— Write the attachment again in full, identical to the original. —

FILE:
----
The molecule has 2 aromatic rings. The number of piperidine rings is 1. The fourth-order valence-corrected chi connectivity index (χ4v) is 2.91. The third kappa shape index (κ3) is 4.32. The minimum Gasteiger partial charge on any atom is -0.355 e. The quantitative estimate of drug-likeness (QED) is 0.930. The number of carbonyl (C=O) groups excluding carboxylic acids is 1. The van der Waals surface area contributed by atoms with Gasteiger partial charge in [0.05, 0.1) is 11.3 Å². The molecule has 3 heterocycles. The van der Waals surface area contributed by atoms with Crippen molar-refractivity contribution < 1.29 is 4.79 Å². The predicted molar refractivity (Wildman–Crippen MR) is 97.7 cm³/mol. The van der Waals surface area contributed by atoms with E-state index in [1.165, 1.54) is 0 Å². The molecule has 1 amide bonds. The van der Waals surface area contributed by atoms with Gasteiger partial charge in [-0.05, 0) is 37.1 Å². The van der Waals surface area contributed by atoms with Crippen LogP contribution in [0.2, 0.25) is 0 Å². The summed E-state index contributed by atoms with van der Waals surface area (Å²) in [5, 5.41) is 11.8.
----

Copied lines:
The molecule has 2 aromatic rings. The number of piperidine rings is 1. The fourth-order valence-corrected chi connectivity index (χ4v) is 2.91. The third kappa shape index (κ3) is 4.32. The minimum Gasteiger partial charge on any atom is -0.355 e. The quantitative estimate of drug-likeness (QED) is 0.930. The number of carbonyl (C=O) groups excluding carboxylic acids is 1. The van der Waals surface area contributed by atoms with Gasteiger partial charge in [0.05, 0.1) is 11.3 Å². The molecule has 3 heterocycles. The van der Waals surface area contributed by atoms with Crippen molar-refractivity contribution < 1.29 is 4.79 Å². The predicted molar refractivity (Wildman–Crippen MR) is 97.7 cm³/mol. The van der Waals surface area contributed by atoms with E-state index in [1.165, 1.54) is 0 Å². The molecule has 1 amide bonds. The van der Waals surface area contributed by atoms with Gasteiger partial charge in [-0.05, 0) is 37.1 Å². The van der Waals surface area contributed by atoms with Crippen LogP contribution in [0.2, 0.25) is 0 Å². The summed E-state index contributed by atoms with van der Waals surface area (Å²) in [5, 5.41) is 11.8.